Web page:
Football Manager Adds Women’s Football, Shockingly Proves Women Are Capable of Playing Too

Football Manager Adds Women’s Football, Shockingly Proves Women Are Capable of Playing Too

The addition of women’s football to Football Manager is a huge step towards increasing visibility of the game, it’s providing a platform for it to reach a bigger audience and gain even more recognition. But it’s not just an added feature, it’s a whole movement. It sends a message that women in football are just as important and deserving of attention as their male counterparts, it challenges prejudice and encourages a more inclusive community.

Over the last few years, there’s been a big push towards equality in football with more investments and coverage for the women’s game. Football Manager has it’s own impact on football, it can influence decisions made by real life clubs and shapes how fans perceive players and teams. By incorporating women’s football into the game, Football Manager aligns itself with the importance of continuing to move forward with the pursuit of equality.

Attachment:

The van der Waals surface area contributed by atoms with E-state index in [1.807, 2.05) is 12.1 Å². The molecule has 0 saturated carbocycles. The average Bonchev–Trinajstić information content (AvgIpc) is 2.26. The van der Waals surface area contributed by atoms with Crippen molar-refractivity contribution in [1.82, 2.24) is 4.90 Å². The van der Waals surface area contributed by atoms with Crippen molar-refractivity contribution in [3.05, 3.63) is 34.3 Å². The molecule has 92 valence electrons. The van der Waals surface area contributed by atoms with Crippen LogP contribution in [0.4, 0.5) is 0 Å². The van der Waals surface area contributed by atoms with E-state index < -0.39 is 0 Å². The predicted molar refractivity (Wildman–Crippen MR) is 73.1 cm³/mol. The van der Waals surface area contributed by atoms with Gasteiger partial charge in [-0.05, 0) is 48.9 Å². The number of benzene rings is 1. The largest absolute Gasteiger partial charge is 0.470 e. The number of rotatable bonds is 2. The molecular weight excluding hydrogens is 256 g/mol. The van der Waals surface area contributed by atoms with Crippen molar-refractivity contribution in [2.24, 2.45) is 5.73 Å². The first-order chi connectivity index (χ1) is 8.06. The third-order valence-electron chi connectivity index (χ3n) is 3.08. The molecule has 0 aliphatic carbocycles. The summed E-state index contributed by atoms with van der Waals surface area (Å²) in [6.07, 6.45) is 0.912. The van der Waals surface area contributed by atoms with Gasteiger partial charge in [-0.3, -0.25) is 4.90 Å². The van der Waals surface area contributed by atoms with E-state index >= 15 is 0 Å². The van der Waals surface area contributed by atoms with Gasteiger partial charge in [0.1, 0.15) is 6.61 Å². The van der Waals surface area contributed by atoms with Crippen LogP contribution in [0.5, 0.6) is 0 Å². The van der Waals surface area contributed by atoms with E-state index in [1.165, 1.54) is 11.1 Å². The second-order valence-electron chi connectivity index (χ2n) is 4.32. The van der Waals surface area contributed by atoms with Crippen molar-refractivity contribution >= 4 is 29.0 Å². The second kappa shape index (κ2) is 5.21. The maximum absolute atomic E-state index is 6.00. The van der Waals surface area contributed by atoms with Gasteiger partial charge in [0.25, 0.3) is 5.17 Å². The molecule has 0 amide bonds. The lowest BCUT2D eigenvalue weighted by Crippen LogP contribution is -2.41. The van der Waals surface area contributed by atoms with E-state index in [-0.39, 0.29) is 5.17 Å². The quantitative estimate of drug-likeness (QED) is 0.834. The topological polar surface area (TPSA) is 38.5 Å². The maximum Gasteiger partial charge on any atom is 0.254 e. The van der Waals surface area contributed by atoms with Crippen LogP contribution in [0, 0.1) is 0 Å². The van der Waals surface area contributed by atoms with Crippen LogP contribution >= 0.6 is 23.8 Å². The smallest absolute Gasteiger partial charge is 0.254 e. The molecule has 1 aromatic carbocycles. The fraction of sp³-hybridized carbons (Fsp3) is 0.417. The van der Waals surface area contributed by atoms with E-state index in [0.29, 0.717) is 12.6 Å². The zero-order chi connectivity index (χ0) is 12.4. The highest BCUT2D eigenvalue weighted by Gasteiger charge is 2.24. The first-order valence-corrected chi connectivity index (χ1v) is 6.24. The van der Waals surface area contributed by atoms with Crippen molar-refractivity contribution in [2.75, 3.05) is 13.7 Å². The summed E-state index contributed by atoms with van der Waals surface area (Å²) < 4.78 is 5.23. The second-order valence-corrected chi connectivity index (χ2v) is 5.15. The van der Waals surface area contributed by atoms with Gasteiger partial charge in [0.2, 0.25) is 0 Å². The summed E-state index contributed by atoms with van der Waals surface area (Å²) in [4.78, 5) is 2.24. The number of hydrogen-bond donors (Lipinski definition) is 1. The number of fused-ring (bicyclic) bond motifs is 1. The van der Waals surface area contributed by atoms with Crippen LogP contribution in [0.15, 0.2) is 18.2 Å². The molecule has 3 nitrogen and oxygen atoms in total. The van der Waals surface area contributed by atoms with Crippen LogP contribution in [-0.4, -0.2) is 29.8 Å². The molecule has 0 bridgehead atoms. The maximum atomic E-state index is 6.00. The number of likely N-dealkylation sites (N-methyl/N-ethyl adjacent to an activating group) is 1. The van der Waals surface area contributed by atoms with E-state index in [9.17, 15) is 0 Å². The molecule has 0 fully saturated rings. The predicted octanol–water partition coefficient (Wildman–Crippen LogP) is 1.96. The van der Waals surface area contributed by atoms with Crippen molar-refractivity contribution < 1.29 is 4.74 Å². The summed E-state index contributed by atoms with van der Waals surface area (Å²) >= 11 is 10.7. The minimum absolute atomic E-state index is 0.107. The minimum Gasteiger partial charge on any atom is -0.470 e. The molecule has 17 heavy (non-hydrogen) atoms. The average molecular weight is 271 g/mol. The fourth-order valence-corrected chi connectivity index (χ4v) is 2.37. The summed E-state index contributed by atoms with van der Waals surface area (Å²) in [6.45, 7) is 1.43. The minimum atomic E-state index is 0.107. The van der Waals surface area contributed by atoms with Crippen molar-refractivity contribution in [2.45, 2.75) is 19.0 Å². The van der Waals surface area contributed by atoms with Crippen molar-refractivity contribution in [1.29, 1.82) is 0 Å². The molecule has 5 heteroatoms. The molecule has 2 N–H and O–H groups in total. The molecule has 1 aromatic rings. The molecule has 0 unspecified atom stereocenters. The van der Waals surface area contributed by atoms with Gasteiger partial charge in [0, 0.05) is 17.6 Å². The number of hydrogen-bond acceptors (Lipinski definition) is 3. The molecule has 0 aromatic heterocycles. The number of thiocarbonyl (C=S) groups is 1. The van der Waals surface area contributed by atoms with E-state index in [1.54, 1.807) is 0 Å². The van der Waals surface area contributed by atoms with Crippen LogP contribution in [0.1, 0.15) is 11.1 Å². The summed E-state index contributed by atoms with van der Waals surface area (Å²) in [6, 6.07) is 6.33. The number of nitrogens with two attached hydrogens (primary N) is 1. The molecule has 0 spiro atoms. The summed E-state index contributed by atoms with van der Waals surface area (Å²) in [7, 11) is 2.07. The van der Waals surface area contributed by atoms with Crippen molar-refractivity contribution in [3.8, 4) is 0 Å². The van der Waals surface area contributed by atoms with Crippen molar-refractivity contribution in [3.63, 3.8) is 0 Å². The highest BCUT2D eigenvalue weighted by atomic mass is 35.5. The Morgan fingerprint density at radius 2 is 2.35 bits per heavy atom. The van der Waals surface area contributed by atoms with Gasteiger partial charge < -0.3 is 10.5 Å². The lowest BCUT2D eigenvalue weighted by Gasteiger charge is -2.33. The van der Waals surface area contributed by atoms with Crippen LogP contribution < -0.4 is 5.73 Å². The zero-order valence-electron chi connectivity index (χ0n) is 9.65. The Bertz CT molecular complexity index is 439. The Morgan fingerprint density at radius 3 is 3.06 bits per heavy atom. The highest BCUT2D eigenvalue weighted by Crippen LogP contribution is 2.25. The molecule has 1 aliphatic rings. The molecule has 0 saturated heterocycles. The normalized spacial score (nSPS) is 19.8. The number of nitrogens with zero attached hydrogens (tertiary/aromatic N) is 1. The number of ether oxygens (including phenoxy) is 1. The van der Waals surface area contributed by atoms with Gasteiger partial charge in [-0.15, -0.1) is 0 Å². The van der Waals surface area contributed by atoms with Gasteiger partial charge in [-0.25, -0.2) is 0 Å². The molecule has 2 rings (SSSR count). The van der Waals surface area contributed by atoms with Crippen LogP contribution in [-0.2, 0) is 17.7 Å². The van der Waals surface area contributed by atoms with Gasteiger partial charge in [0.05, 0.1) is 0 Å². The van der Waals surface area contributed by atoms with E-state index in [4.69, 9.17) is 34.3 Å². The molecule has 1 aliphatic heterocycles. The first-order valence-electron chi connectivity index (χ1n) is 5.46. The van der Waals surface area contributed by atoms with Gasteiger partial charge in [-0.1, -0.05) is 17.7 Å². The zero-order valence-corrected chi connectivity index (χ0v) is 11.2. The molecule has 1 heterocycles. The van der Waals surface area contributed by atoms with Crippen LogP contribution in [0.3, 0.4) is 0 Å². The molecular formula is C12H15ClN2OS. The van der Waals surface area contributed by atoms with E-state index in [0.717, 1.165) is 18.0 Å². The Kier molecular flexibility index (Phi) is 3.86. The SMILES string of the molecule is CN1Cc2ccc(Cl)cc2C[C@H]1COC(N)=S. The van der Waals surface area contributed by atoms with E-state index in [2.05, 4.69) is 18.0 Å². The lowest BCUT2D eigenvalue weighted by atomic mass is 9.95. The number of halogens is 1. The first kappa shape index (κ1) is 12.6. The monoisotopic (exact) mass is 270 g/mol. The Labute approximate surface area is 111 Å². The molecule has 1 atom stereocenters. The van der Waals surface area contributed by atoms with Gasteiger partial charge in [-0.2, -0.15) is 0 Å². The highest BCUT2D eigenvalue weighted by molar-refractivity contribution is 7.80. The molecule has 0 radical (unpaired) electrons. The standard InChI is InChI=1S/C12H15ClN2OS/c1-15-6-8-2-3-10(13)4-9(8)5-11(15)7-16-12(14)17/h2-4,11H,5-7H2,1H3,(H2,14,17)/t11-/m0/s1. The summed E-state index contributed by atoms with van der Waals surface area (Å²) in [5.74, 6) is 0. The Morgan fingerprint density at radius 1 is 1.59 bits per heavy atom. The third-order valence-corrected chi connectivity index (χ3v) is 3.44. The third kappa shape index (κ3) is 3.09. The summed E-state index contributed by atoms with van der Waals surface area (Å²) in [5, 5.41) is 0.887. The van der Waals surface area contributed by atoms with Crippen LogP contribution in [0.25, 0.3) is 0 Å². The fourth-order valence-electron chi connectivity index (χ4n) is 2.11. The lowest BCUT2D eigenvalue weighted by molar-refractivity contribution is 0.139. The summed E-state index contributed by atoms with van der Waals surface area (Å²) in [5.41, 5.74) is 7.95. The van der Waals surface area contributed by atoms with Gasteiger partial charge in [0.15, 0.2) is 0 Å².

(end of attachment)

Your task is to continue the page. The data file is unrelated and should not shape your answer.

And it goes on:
Growing up playing Championship Manager/Football Manager, I had to play as a male manager and I had to manage male teams. Back then it was just a fun little game for when I wasn’t at school, but now we live in a world where many young girls are influenced by what they see on screens.

A 10 year old girl seeing themselves represented as players or managers on a game their Dad or older brother plays, could inspire them to pursue their passion for football as they get older. It creates a sense of belonging and empowerment – this sort of representation is crucial for continuing to build confidence at a young age and highlights opportunities that didn’t exist to me 20 years ago.

It’s important, however, to talk about how not everyone is excited about this movement. I’ve seen tweets along the lines of “It should be called Kitchen Manager” and “What a waste of money, you should invest towards more research for men’s teams”.

But rather than get into arguments with this small minority of players, we can use it as an opportunity to educate them on the importance of diversity.. Ask the question, how would you feel if your daughter was told they mattered less than your son?

Although equality in football will be an ongoing process for many more years, this is a massive step towards it. It doesn’t just acknowledge the progress already made; it also encourages more growth. It’s a testament to the belief that everyone should be celebrated for their achievements and contributions to football, regardless of their gender.  

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